Layal is a senior lecturer and Stage 1 coordinator in the Department of Mathematics at the University of Exeter. Since joining the University of Exeter in 2018, she has led and lectured modules across all stages of the undergraduate programme, and was actively involved in the design and development of the resources. She champions personalised learning whereby all students can identify their own strengths and weaknesses as well as the support required to help them advance in their education. She led and worked on several education research projects funded by the University of Exeter Education Incubator, where innovative approaches were introduced with the aim to make education and the learning journey inclusive and enjoyable. Outputs included creating e-assessments for Stage 1 students, creating a mobile application framework, creating the Autism Champions group where academic and professional services staff across all colleges discuss approaches of providing effective support to autistic students and staff in higher education.

In her talk, Layal will focus on the explorations of the Education Incubator Project "The Exeter Spectrum Project", in collaboration with the National Autistic Society (NAS). This project aims to identify how we can best support autistic students at the University of Exeter. It is intended to complement the existing support mechanisms and activities already undertaken, primarily by the AccessAbility team and their mentors. Given the diverse nature of autism spectrum conditions and the individual needs of autistic students, a very real question underlying this project is to what extent ‘general advice’ can be distilled and given regarding autism. Discussion would typically see-saw between identifying practical ways in which we can support autistic students and cautioning against any attempts at generalising or stereotyping students. One aspect on which everyone seemed to agree is that there is significant value in simply having a conversation about autism within the group and within departments and service, if only to raise awareness of issues around diversity and inclusivity. Nevertheless, there were some interesting and practical ideas that emerged, particularly from our discussion with the experts from NAS and the project Autism Champions.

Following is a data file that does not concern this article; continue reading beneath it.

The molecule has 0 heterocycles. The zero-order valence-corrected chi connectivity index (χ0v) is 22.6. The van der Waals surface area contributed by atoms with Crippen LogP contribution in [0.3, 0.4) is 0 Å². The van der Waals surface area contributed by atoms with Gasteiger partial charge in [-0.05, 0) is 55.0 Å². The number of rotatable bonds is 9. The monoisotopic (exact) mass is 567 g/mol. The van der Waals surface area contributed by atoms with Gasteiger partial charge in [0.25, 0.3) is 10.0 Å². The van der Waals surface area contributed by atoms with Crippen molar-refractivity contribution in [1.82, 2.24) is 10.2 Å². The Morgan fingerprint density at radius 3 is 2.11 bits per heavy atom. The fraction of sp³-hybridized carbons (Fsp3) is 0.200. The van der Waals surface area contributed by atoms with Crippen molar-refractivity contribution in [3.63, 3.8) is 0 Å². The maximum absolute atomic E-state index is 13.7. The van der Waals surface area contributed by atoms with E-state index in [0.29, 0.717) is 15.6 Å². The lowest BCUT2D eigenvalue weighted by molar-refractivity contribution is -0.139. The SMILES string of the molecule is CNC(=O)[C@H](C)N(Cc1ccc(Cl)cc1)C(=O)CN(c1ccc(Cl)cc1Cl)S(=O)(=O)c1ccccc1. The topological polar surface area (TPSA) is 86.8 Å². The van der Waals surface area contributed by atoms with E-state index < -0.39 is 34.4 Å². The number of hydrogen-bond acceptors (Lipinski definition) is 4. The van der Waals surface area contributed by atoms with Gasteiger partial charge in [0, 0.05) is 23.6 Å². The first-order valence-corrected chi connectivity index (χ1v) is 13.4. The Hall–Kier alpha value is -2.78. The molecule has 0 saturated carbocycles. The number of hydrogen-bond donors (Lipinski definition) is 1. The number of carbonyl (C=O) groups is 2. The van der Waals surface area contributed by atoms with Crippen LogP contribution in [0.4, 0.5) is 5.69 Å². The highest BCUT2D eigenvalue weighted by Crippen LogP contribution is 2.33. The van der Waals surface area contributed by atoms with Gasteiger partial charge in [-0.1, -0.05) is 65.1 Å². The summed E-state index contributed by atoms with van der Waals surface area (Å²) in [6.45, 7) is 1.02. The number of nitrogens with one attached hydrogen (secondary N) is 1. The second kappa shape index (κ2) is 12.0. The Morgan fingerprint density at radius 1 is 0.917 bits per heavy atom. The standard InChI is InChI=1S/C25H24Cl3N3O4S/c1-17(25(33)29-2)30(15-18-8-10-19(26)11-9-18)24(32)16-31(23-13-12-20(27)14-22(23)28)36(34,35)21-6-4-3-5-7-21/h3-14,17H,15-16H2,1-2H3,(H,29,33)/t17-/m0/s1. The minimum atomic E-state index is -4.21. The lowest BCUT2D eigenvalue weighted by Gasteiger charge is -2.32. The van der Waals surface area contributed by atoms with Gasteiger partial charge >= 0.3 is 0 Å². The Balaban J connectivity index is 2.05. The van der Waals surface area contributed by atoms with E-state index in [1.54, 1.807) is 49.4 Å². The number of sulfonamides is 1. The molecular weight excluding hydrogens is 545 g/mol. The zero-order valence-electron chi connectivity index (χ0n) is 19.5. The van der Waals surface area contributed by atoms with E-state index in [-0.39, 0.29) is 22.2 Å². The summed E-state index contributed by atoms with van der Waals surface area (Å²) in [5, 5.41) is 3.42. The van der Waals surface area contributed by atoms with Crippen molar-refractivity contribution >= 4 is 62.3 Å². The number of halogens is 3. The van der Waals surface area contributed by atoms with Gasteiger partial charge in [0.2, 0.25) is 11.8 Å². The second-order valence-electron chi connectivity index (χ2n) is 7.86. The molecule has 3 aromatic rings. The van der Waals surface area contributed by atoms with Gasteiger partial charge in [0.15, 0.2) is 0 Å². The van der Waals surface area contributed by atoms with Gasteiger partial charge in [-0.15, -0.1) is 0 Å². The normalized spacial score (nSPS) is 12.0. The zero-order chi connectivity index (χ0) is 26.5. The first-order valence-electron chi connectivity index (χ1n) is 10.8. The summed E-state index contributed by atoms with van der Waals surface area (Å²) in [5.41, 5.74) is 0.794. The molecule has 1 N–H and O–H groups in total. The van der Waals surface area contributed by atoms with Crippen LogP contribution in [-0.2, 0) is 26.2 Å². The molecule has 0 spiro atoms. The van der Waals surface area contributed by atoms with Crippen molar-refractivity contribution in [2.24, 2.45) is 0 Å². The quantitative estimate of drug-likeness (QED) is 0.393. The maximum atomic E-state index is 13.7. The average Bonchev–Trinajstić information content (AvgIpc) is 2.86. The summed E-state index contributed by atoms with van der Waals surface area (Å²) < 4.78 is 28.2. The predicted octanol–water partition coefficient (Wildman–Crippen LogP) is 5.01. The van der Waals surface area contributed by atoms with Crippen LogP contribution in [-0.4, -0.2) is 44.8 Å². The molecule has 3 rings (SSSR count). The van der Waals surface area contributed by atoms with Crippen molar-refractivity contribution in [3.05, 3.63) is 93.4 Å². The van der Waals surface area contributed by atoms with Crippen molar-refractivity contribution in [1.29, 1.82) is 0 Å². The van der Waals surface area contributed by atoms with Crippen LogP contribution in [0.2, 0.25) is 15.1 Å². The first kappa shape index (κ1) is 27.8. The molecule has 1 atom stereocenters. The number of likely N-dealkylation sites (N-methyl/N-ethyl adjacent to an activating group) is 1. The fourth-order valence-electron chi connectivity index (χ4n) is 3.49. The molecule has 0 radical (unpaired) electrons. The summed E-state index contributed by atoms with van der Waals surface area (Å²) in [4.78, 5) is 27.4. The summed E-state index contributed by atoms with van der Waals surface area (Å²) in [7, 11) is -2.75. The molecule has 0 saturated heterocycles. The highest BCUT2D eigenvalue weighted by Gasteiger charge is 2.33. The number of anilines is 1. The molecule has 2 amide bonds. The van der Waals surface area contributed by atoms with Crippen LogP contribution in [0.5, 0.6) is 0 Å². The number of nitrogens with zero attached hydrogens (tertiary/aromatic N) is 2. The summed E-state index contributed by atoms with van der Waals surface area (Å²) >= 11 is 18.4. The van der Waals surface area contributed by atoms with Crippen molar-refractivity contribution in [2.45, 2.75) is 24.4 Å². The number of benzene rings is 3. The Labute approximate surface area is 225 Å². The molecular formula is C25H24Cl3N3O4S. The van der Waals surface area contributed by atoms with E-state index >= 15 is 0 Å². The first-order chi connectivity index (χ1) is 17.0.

About PRISM Exeter

PRISM Exeter are a network, originally established in July 2018, catering for LGBTQ+ individuals and their allies who work and study in the local Science, Technology, Engineering, Mathematics and Medicine (STEMM) sector. For more information, visit their website at


About the Speakers series

PRISM Exeter's Speakers events series was established to showcase and celebrate the incredible work of LGBTQ+ people in STEMM and game-changing diversity and inclusion initiatives from across the UK. These events run three times a year, typically in February, July, and November to coincide with LGBT History Month in the UK, PRISM Exeter's own birthday, and LGBTQ+ STEMM Day, respectively.


This event is supported by a 'Diversity in Science' grant from the Biochemical Society, awarded to Dr Claire L Davies.